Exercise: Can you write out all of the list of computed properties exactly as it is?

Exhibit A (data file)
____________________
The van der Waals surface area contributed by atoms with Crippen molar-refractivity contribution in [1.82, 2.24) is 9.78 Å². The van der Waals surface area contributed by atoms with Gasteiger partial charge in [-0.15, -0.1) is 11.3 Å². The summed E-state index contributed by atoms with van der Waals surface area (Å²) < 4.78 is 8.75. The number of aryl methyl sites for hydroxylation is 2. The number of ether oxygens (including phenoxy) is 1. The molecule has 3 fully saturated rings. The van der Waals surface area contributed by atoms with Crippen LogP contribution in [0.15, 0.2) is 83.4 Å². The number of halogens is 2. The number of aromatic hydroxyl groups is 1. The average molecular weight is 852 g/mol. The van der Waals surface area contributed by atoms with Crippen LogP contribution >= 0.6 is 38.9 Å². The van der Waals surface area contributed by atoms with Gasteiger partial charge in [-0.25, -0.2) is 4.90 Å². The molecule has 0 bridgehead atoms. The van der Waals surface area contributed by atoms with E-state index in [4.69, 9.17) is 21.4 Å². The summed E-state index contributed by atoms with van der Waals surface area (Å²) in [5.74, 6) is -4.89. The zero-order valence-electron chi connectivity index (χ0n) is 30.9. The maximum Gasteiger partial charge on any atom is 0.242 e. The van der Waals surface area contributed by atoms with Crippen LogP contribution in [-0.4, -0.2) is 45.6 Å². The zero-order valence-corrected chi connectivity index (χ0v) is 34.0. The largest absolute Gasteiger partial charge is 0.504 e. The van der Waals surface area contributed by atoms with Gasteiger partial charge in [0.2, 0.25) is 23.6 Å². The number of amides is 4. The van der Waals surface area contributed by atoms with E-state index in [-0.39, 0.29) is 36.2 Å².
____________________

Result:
The van der Waals surface area contributed by atoms with Crippen molar-refractivity contribution in [1.82, 2.24) is 9.78 Å². The van der Waals surface area contributed by atoms with Gasteiger partial charge in [-0.15, -0.1) is 11.3 Å². The summed E-state index contributed by atoms with van der Waals surface area (Å²) < 4.78 is 8.75. The number of aryl methyl sites for hydroxylation is 2. The number of ether oxygens (including phenoxy) is 1. The molecule has 3 fully saturated rings. The van der Waals surface area contributed by atoms with Crippen LogP contribution in [0.15, 0.2) is 83.4 Å². The number of halogens is 2. The number of aromatic hydroxyl groups is 1. The average molecular weight is 852 g/mol. The van der Waals surface area contributed by atoms with Crippen LogP contribution >= 0.6 is 38.9 Å². The van der Waals surface area contributed by atoms with Gasteiger partial charge in [-0.25, -0.2) is 4.90 Å². The molecule has 0 bridgehead atoms. The van der Waals surface area contributed by atoms with E-state index in [4.69, 9.17) is 21.4 Å². The summed E-state index contributed by atoms with van der Waals surface area (Å²) in [5.74, 6) is -4.89. The zero-order valence-electron chi connectivity index (χ0n) is 30.9. The maximum Gasteiger partial charge on any atom is 0.242 e. The van der Waals surface area contributed by atoms with Crippen LogP contribution in [-0.4, -0.2) is 45.6 Å². The zero-order valence-corrected chi connectivity index (χ0v) is 34.0. The largest absolute Gasteiger partial charge is 0.504 e. The van der Waals surface area contributed by atoms with Gasteiger partial charge in [0.2, 0.25) is 23.6 Å². The number of amides is 4. The van der Waals surface area contributed by atoms with E-state index in [-0.39, 0.29) is 36.2 Å².